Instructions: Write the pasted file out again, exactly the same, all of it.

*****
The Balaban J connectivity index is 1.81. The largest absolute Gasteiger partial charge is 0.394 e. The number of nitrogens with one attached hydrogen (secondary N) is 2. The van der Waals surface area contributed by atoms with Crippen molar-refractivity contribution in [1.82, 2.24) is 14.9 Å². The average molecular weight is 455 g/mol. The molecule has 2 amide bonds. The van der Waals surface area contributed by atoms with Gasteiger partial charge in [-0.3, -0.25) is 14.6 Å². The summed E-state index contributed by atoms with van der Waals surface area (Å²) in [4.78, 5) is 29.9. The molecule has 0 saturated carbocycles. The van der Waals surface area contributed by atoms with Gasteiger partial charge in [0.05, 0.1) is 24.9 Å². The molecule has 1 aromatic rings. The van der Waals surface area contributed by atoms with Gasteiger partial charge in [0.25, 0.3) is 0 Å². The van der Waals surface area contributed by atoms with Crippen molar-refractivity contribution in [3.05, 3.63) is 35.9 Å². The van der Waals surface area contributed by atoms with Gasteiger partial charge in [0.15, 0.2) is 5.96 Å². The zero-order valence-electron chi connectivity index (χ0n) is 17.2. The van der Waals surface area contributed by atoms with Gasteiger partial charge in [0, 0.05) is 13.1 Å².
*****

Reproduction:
The Balaban J connectivity index is 1.81. The largest absolute Gasteiger partial charge is 0.394 e. The number of nitrogens with one attached hydrogen (secondary N) is 2. The van der Waals surface area contributed by atoms with Crippen molar-refractivity contribution in [1.82, 2.24) is 14.9 Å². The average molecular weight is 455 g/mol. The molecule has 2 amide bonds. The van der Waals surface area contributed by atoms with Gasteiger partial charge in [-0.3, -0.25) is 14.6 Å². The summed E-state index contributed by atoms with van der Waals surface area (Å²) in [4.78, 5) is 29.9. The molecule has 0 saturated carbocycles. The van der Waals surface area contributed by atoms with Gasteiger partial charge in [0.05, 0.1) is 24.9 Å². The molecule has 1 aromatic rings. The van der Waals surface area contributed by atoms with Gasteiger partial charge in [0.25, 0.3) is 0 Å². The van der Waals surface area contributed by atoms with Crippen molar-refractivity contribution in [3.05, 3.63) is 35.9 Å². The van der Waals surface area contributed by atoms with Gasteiger partial charge in [0.15, 0.2) is 5.96 Å². The zero-order valence-electron chi connectivity index (χ0n) is 17.2. The van der Waals surface area contributed by atoms with Gasteiger partial charge in [0, 0.05) is 13.1 Å².